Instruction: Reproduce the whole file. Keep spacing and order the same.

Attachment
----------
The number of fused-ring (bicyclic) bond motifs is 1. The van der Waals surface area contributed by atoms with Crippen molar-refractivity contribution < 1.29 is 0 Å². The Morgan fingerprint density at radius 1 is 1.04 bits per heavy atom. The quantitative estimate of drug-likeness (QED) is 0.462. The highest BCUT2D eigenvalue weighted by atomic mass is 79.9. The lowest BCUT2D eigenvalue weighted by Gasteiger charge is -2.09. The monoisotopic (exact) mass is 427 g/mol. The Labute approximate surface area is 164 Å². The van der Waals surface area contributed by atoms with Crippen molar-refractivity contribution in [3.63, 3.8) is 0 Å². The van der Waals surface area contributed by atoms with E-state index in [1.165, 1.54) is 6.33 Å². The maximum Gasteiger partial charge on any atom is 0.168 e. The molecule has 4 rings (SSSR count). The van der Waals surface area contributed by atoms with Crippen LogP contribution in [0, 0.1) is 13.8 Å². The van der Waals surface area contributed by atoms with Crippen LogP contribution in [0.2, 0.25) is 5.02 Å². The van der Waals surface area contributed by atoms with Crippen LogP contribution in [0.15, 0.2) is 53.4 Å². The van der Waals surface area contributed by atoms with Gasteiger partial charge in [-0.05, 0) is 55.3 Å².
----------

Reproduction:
The number of fused-ring (bicyclic) bond motifs is 1. The van der Waals surface area contributed by atoms with Crippen molar-refractivity contribution < 1.29 is 0 Å². The Morgan fingerprint density at radius 1 is 1.04 bits per heavy atom. The quantitative estimate of drug-likeness (QED) is 0.462. The highest BCUT2D eigenvalue weighted by atomic mass is 79.9. The lowest BCUT2D eigenvalue weighted by Gasteiger charge is -2.09. The monoisotopic (exact) mass is 427 g/mol. The Labute approximate surface area is 164 Å². The van der Waals surface area contributed by atoms with Crippen molar-refractivity contribution in [3.63, 3.8) is 0 Å². The van der Waals surface area contributed by atoms with E-state index in [1.165, 1.54) is 6.33 Å². The maximum Gasteiger partial charge on any atom is 0.168 e. The molecule has 4 rings (SSSR count). The van der Waals surface area contributed by atoms with Crippen LogP contribution in [0, 0.1) is 13.8 Å². The van der Waals surface area contributed by atoms with Crippen LogP contribution in [0.2, 0.25) is 5.02 Å². The van der Waals surface area contributed by atoms with Crippen LogP contribution in [0.15, 0.2) is 53.4 Å². The van der Waals surface area contributed by atoms with Gasteiger partial charge in [-0.05, 0) is 55.3 Å².